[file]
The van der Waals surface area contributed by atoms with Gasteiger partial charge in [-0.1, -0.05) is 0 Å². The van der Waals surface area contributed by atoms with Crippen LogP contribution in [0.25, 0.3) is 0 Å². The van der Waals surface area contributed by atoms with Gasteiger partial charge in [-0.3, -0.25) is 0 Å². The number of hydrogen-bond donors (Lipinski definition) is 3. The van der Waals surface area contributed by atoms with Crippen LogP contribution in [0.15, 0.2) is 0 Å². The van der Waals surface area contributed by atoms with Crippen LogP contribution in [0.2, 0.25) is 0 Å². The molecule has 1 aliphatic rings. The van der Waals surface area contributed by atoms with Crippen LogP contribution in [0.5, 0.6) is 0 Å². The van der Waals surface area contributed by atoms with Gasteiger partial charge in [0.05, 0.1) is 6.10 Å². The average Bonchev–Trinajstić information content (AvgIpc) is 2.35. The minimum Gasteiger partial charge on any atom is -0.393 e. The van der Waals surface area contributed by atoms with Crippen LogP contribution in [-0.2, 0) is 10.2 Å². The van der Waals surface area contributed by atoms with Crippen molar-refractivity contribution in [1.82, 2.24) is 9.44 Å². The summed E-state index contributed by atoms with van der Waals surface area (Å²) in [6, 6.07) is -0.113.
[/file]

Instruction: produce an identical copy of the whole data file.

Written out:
The van der Waals surface area contributed by atoms with Gasteiger partial charge in [-0.1, -0.05) is 0 Å². The van der Waals surface area contributed by atoms with Crippen LogP contribution in [0.25, 0.3) is 0 Å². The van der Waals surface area contributed by atoms with Gasteiger partial charge in [-0.3, -0.25) is 0 Å². The number of hydrogen-bond donors (Lipinski definition) is 3. The van der Waals surface area contributed by atoms with Crippen LogP contribution in [0.15, 0.2) is 0 Å². The van der Waals surface area contributed by atoms with Crippen LogP contribution in [0.2, 0.25) is 0 Å². The molecule has 1 aliphatic rings. The van der Waals surface area contributed by atoms with Crippen LogP contribution in [0.5, 0.6) is 0 Å². The van der Waals surface area contributed by atoms with Gasteiger partial charge in [0.05, 0.1) is 6.10 Å². The average Bonchev–Trinajstić information content (AvgIpc) is 2.35. The minimum Gasteiger partial charge on any atom is -0.393 e. The van der Waals surface area contributed by atoms with Crippen LogP contribution in [-0.2, 0) is 10.2 Å². The van der Waals surface area contributed by atoms with Crippen molar-refractivity contribution in [1.82, 2.24) is 9.44 Å². The summed E-state index contributed by atoms with van der Waals surface area (Å²) in [6, 6.07) is -0.113.